California Residential Purchase and Sale Agreement

California Residential Purchase and Sale Agreement

Last updated October 30th, 2023

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The California residential purchase and sale agreement is a legally binding real estate contract that establishes key terms and conditions of a property transaction between a buyer and a seller. Before the terms and conditions can be properly defined, the buyer and seller will negotiate all aspects of the transaction until they are satisfied with the overall outline of the arrangement. The parties will negotiate the purchase price, earnest money, the type of financing, costs for inspections and reports, closing date and terms, and any contingencies that must be met in order for the sale to go through. Only when the parties can fully agree on the terms will they both sign the document.


Realtor Version

California Residential Purchase Agreement and Joint Escrow Instructions  – This is the 2015 version of the California Realtors Association purchase agreement that can be used to set forth the terms and conditions of a residential real estate transaction.

Download: PDF


Required Disclosures (17)

  1. Environmental Hazards Pamphlet
  2. Industrial Uses
  3. Homeowner’s Guide to Earthquake Safety
  4. Lead-Based Paint
  5. Local Option Property Disclosure Statement
  6. Megan’s Law
  7. Mello-Roos Districts
  8. Methamphetamine Contamination
  9. Natural Hazard Disclosure Statement
  10. Ordnance Locations
  11. Property Disclosure Statement
  12. Property Taxes
  13. Seller Property Questionnaire
  14. Title Insurance
  15. Water-Conserving Fixtures and Carbon Monoxide Detector Notice
  16. Water Heater and Smoke Detector Statement of Compliance
  17. Wood-Destroying Pests Inspection Report
1) Environmental Hazards Pamphlet

A seller may provide this pamphlet to a buyer, which by law relieves them of any further duty to disclose environmental hazards to prospective buyers.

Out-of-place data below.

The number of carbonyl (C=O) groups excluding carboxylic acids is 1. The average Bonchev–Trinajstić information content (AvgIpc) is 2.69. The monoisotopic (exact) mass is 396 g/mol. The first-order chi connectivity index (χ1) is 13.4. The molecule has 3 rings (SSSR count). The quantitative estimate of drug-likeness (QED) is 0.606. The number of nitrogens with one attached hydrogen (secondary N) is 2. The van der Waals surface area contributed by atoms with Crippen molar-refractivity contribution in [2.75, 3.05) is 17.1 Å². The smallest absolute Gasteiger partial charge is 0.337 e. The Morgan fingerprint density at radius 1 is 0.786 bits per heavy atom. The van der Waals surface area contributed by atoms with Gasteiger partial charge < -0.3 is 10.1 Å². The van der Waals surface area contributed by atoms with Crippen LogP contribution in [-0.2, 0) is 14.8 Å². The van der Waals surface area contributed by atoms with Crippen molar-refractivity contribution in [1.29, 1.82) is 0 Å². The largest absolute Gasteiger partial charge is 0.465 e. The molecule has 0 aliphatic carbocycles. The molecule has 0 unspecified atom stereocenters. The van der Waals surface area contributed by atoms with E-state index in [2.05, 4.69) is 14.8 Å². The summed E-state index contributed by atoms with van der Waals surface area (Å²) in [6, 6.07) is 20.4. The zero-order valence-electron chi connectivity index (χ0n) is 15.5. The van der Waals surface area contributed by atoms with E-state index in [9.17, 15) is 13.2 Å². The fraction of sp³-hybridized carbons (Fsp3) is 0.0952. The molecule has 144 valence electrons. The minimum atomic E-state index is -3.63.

2) Industrial Uses

When the seller has knowledge that the property is adjacent to or zoned to allow industrial use, they must disclose this fact to the buyer before the transfer of the title.

3) Homeowner’s Guide to Earthquake Safety

Sellers may deliver this earthquake safety guide to potential buyers and will be exempt from providing additional information concerning geologic and seismic hazards.

4) Lead-Based Paint

In accordance with federal law, seller’s must provide a lead-based paint disclosure statement to potential buyers if the property being sold was built prior to 1978.

  • Download: PDF
5) Local Option Property Disclosure Statement

Depending on the city/town in which the real estate transaction is being conducted, a local transfer disclosure statement comprised of specific community and neighborhood information may be required.

6) Megan’s Law

Any purchase agreement entered into on or after April 1, 2006, must contain the notice written out in § 2079.10a(a)(3) of the civil code notifying potential buyers that they may research the area around the property for registered sex offenders by using the website linked above.

7) Mello-Roos Districts

A “Notice of Special Lien” must be obtained and delivered to the buyer from each local agency that levies a special tax in accordance with the Mello-Roos Community Facilities Act. This only applies if the seller or the seller’s agent are aware of any special tax levied against the real property.